After the Soviet successes of Sputnik and Yuri Gagarin, the USA was forced to respond by upping their stakes of the space race a hundred fold. The last technological adventure left on earth was to be first to the moon. This attempt was only possible because of the technological advances gained from the second world war. The moon-shot had become a political opportunity to beat swords to plowshares, and in 1969 the whole world joined in.
If you have any other observations or comments, please enter them here.
There is a big life lesson in knowing that most of the human world has functioned successfully since before anyone today was born, it is a fact that can be hard for young people to swallow. Indeed, for lunar conspiracy theorists the idea of landing men on the moon seems so implausible that the only logical alternative must be that, "It was all staged!". I find that most lunacists (lunar conspiracy theorists) tend to be born after 1969.
When I speak to lunacists, we go through the usual, then at last I remind them of one fundamental point, that during the Apollo landings, the USSR and the USA were in the middle of an unprecedented cold war, that if the Soviets could have found anything 'Fishy' they would have been more than willing to blow the whistle on the USA. The lost reputation of the USA would then have converted easily into much needed reputation for the USSR. The Soviets had the motivation, the technology and they were there at the time, to monitor the Apollo missions with extreme interest, tracking the missions as they left earth's orbit, traveled to the moon, went into orbit around the moon, the separation of the lunar module from the command module, the landing and eventual return back to earth. Perhaps the lunacists should ask the Russians what happened in history. Ironically, when we go back to the moon and find the footprints and artifacts, the lunacists will continue to be unconvinced, "The return to the moon was also a conspiracy!".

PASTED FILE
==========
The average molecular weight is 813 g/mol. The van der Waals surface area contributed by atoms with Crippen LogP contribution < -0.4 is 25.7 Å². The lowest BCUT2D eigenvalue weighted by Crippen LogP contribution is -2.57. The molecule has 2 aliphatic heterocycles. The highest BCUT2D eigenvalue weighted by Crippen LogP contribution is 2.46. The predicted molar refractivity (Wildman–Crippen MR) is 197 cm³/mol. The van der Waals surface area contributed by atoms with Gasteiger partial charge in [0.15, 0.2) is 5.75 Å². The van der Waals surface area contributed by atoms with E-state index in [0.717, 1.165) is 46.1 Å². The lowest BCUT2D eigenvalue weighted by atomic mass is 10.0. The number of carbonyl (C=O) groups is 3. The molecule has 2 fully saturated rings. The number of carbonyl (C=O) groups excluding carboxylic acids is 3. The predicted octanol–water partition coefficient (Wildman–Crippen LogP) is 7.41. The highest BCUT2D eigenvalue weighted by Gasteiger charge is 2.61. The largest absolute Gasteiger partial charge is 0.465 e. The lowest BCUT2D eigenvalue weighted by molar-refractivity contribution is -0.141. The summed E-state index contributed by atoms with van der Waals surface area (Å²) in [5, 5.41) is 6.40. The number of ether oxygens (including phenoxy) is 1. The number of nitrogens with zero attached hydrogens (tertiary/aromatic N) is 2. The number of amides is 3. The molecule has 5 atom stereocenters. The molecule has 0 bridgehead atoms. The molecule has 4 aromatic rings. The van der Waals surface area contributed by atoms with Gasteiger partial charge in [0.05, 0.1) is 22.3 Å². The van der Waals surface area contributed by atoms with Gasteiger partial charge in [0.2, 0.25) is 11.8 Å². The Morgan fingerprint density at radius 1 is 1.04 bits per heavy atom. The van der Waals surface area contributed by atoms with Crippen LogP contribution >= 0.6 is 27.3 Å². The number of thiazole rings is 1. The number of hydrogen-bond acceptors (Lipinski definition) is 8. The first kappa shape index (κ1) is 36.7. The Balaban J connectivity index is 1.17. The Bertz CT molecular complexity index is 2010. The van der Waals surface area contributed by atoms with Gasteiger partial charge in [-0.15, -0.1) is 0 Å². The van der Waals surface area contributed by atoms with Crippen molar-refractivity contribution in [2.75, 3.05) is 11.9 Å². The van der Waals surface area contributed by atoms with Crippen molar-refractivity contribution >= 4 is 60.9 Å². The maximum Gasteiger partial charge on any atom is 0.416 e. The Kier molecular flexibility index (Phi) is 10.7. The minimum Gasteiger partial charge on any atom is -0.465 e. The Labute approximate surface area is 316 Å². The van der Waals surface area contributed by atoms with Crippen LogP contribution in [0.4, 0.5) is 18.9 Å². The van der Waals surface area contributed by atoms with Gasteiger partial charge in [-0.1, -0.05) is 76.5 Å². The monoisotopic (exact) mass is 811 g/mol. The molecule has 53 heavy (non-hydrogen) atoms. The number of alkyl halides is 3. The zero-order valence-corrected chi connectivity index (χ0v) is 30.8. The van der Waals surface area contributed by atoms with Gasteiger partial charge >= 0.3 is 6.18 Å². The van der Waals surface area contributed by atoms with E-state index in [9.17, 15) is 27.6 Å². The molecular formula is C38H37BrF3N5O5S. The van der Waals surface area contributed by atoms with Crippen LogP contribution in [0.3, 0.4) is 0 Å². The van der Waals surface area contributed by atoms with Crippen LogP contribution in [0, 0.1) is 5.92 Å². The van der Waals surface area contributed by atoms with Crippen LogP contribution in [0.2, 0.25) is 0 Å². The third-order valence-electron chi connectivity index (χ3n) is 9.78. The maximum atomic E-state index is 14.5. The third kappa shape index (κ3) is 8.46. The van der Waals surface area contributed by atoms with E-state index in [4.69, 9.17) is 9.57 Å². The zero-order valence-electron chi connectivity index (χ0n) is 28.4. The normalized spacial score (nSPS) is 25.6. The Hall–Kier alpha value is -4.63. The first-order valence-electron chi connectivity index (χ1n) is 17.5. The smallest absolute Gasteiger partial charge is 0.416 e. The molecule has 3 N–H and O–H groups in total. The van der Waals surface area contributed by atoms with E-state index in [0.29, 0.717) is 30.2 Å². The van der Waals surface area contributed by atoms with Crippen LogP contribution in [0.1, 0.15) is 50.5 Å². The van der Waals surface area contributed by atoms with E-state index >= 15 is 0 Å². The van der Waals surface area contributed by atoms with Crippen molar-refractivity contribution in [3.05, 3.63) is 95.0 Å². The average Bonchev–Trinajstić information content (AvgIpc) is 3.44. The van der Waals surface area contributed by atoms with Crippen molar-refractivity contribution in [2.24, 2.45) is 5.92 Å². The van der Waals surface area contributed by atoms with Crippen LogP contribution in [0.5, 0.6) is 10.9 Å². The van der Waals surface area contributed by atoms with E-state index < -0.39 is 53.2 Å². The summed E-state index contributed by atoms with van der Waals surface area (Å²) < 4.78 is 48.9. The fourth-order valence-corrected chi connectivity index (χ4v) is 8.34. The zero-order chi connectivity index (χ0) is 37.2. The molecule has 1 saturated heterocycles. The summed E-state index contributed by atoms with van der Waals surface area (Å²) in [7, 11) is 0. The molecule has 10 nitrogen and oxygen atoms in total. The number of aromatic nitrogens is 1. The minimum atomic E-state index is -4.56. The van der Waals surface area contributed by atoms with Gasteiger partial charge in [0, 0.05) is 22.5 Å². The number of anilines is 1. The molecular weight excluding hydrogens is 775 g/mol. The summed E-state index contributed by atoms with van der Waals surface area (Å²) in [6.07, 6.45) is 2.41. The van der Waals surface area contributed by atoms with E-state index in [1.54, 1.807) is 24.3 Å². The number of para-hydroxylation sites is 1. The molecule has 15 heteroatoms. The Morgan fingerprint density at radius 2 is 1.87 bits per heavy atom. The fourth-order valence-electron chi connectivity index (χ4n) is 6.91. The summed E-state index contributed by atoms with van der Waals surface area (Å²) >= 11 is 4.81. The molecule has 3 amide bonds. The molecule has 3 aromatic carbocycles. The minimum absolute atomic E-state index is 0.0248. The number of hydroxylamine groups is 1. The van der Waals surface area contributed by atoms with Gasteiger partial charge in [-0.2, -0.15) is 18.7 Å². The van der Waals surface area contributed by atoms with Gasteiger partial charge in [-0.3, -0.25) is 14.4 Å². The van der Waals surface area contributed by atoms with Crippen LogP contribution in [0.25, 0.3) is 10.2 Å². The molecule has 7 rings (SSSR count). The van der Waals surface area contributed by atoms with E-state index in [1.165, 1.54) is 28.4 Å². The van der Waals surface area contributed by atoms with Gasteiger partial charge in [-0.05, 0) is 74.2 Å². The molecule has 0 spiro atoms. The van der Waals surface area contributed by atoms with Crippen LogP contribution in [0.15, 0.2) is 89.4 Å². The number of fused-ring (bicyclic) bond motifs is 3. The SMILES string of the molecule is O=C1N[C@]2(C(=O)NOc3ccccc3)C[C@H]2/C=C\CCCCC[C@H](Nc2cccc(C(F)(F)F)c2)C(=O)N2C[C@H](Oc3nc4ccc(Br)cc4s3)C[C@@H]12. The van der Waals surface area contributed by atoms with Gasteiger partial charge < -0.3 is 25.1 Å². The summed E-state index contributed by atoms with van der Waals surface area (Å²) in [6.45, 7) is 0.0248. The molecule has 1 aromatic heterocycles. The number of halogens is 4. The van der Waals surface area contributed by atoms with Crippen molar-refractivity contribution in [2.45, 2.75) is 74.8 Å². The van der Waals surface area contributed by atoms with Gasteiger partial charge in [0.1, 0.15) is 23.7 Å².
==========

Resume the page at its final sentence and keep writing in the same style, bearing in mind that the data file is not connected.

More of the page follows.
Then there will be Mars, and all the yet to be born 'martian conspiracy theorists'.
Name
Mark Russell
In addition to saving your story to the archive, may we post it to the web? (yes/no)
yes
How did you hear about this project?
Google


Submitted September 19, 2004, 11:54 AM

Describe your most vivid memories of the moon walk:
I was a little boy, 4 years old. My father took me out of the bed on an hot summer night, it was 3 o´clock in the morning in Germany (July 21st).
I see the pictures on a black & white screen and was wondering about that, what was going on there, outside from Earth on the Moon.

As Neil A. Armstrong was set up his first feet on the Moon and spoke his words, I can´t remember at the age of 4, whats going on there. So - I was sitting on the chair. At the age of 6, I was watching all flights to space. And at this time, I was thinking about, that we live now in an decade, where mankind can walk on the moon. I remember Eugene Cernan, the last man on the moon in December 1972. And I was wondering, why nobody was flying to the Moon since there.

Since this time, I was space-infected. My father must tell me storys about Astronauts on the Moon, and in my head there were a lot of storys about flying in space. I was modelled several models from Revell, big Saturn V was standing in my Room, and I was playing with this things, included complete Moon Missions at special timelines.